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Treatment Management SOP

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November 22, 2019 - Author: , ,

General Protocol

  • A veterinary-client-patient relationship (VCPR) must be established demonstrating the producer and veterinarian work together to ensure the health and well-being of the pigs on the operation (National Pork Board, 2015).
  • The veterinarian assumes responsibility of medical judgments and development of medical and treatment protocols.
  • Written records of any treatments must be recorded accurately and retained.
  • A Veterinary Feed Directive (VFD) is required when using medically important feed medications. Records must be retained for 24 months.
  • Only a veterinarian with VCPR for a producer’s herd can direct extra-label drug usage or write a prescription for water or injectable medications or vaccines. The prescription must be retained for 12months after the animal has been treated (National Pork Board, 2015).
  • Medications should be stored and used appropriately.
  • A withdrawal period will be followed.

Procedure for Treatment Management

The farm veterinarian will be responsible for giving recommendations for medical treatments. Caretakers will follow these guidelines when treating animals:

  • Follow label directions or directions provided by the veterinarian. »Ensure all animal caretakers are trained on treatment plans.
  • St ore medication and health treatments based on drug label directions or veterinarian directions.
  • In using a refrigerator containing medication and vaccines:
    • Retain the proper temperature.
    • Keep medications separate from food.
    • Protect medications from environmental conditions and contamination.

  • VCPR can be verified by:
    • Dated VFDs, dated medical prescription labels, a dated site visit report from the veterinarian, or a letter from the veterinarian confirming the relationship (National Pork Board, 2015).
  • Keep all written prescriptions, treatments, vaccinations, mortalities, and herd records for a year after product administration.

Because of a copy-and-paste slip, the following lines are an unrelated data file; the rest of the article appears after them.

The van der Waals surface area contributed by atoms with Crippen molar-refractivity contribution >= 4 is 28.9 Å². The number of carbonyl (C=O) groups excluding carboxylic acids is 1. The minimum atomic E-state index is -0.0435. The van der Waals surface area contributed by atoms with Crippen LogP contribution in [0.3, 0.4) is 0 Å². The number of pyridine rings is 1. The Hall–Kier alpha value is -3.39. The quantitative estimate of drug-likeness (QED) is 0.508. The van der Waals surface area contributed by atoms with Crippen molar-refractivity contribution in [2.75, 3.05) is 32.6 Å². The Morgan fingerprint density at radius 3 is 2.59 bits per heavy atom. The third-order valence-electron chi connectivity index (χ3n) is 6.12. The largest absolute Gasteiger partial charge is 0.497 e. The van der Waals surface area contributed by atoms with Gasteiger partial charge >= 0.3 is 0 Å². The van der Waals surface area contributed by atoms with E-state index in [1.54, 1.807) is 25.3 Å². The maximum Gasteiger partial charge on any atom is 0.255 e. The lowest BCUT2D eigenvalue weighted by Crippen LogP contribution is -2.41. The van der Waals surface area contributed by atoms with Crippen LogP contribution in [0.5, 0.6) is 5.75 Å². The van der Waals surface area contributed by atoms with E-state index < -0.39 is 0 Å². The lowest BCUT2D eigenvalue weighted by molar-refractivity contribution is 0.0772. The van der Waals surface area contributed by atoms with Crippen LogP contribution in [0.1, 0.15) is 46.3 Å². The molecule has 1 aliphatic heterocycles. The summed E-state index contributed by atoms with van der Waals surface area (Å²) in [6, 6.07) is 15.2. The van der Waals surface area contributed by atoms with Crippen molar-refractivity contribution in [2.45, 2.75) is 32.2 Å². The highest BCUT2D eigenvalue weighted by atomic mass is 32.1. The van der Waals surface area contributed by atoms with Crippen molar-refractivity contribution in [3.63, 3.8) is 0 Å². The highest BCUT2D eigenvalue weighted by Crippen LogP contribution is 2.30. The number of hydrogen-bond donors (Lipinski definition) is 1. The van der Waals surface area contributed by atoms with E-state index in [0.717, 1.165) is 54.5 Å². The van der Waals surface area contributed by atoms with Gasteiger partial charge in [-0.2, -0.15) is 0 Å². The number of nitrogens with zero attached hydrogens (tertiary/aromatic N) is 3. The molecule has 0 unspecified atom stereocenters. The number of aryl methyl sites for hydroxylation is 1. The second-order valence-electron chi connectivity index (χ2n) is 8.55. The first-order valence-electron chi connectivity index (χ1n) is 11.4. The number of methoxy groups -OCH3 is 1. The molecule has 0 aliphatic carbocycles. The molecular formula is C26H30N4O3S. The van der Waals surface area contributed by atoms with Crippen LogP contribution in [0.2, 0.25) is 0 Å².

• Medication and treatment records, including vaccinations will include:
    • Date
    • Some form of animal or pen ID
    • Medication product used
    • Amount of drug given
    • Who administered it
    • Initials or signature of person giving drug
    • Withdrawal days per medication label
    • Date of completed withdrawal times
  • Veterinary contact information such as a phone number should always be readily available.

Needle-stick protocol

Needle-stick injuries to humans often occur when a pig that is being vaccinated, treated, or processed suddenly jumps or moves, accidentally sticking the farm worker. These safety guidelines will be followed:

  • Never straighten a bent needle.
  • Do not carry open needles in your pocket.
  • Use caution when climbing over a pen with a needle in your hand.
  • Never remove needle covers by using your mouth.
  • Do not recap needles after use.
  • Use the appropriate needle size.
  • Use proper animal restraints.
  • Dispose of used needles in a sharps container.
  • Do not rest used needles on shelves or counters where others may injure themselves.
  • Take extra care to avoid injury if you’re tired while processing pigs.

In the event of an injury

Injuries and illnesses that can occur from needle-sticks may be serious depending on the type of drug injected. Specific antibiotics and other medications intended for animals can result in severe medical reactions, or even death. Also, you could become ill with an infection if the needle is contaminated.

  • Read package inserts, labels, and safety data sheets for any medications administered to pigs.
  • Use products only as prescribed and directed on the package or as noted by your veterinarian.

In case of accidental injection, take these precautions to help keep you and your co-workers safe:

  • Immediately wash the area with soap and water and report the needle-stick (National Pork Board, 2015).
  • If you or a co-worker is accidentally injected with a medication and has a severe reaction, immediately call 911 for professional emergency medical services.

References: National Pork Board. (2015). PQA Plus site assessment guide 3.0, p. 31. Des Moines, IA: Retrieved from: https://d3fns0a45gcg1a.cloudfront.net/sites/all/files/documents/PQAPlus/V3.0/BinderMaterial/Tab%206/2%20PQASiteAssessmentGuide.pdf

 

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Tags: agriculture, msu extension, pork, pork sop, small swine farms, swine farm management


Authors

Casey Zangaro

Casey Zangaro
zangaroc@msu.edu

Madonna Benjamin

Madonna Benjamin
gemus@msu.edu

Elizabeth Ferry

Elizabeth Ferry
franzeli@msu.edu

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